and exploit all your workers.
Your fasting ends in quarreling and strife,
and in striking each other with wicked fists.
You cannot fast as you do today
and expect your voice to be heard on high.
Is this the kind of fast I have chosen,
only a day for people to humble themselves?
Is it only for bowing one’s head like a reed
and for lying in sackcloth and ashes?
Is that what you call a fast,
a day acceptable to the Lord?

Now it gets practical

“Is not this the kind of fasting I have chosen:
to loose the chains of injustice
and untie the cords of the yoke,
to set the oppressed free
and break every yoke?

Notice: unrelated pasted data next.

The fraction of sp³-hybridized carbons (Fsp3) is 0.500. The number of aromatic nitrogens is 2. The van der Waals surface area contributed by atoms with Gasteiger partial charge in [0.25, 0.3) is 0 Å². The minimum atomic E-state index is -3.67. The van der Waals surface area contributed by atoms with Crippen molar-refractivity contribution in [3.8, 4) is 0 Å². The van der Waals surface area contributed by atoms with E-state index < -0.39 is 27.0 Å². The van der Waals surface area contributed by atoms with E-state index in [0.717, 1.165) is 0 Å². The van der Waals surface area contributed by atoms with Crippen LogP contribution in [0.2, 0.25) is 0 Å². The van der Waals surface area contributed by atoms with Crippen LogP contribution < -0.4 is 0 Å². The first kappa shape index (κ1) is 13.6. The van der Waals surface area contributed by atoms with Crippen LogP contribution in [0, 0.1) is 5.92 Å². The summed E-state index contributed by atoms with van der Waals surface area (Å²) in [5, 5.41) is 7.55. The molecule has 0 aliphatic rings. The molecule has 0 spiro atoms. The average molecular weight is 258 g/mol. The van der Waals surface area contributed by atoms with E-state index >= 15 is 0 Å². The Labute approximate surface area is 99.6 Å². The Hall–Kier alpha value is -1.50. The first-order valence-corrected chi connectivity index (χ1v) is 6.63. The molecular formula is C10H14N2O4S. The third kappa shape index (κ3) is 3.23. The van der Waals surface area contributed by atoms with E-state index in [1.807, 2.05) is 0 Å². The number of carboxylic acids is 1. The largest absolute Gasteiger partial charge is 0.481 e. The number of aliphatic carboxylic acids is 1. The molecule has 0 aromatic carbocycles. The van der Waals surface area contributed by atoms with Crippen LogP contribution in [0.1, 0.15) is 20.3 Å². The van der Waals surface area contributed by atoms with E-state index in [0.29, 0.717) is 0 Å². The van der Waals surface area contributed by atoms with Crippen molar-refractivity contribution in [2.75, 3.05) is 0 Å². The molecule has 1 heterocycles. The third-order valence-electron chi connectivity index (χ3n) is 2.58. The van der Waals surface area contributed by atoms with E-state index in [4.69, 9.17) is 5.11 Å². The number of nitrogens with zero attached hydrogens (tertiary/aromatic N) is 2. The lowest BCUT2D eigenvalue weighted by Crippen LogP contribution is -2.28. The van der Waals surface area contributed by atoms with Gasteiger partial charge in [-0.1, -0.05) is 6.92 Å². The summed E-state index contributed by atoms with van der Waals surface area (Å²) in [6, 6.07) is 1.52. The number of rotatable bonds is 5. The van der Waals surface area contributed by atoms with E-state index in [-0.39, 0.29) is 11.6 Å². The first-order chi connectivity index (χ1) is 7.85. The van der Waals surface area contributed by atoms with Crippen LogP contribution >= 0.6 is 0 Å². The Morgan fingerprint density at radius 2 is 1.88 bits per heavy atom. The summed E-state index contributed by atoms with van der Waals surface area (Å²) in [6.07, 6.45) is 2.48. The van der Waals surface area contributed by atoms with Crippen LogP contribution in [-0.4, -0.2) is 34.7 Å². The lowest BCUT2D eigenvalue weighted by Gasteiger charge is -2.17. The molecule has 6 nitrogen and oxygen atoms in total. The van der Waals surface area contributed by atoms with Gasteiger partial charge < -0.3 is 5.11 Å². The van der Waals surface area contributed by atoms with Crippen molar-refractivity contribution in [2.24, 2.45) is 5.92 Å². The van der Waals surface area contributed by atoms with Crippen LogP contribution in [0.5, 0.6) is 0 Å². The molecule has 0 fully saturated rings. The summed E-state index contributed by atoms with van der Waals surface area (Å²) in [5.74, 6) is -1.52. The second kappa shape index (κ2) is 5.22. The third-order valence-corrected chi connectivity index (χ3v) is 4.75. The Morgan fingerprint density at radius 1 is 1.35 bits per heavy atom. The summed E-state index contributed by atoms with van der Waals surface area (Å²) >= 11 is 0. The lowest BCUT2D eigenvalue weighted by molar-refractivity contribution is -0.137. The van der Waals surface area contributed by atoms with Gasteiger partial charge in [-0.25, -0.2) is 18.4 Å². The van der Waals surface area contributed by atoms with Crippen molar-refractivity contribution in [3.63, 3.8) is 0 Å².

Is it not to share your food with the hungry
and to provide the poor wanderer with shelter—
when you see the naked, to clothe them,
and not to turn away from your own flesh and blood?
Then your light will break forth like the dawn,
and your healing will quickly appear;
then your righteousness[a] will go before you,
and the glory of the Lord will be your rear guard.
Then you will call, and the Lord will answer;
you will cry for help, and he will say: Here am I.

“If you do away with the yoke of oppression,
with the pointing finger and malicious talk, (Social Media)
10 and if you spend yourselves in behalf of the hungry – (That’s effort right there)
and satisfy the needs of the oppressed,
then your light will rise in the darkness,
and your night will become like the noonday.

Jesus said as you have done to the least of these you have done it to me.
Visit the prisoner, clothe the naked, feed the hungry

Our task today, your task as a church is to flesh that out in your situation.

Who are the prisoners in your community, the naked and the hungry – they may not be whom you expect.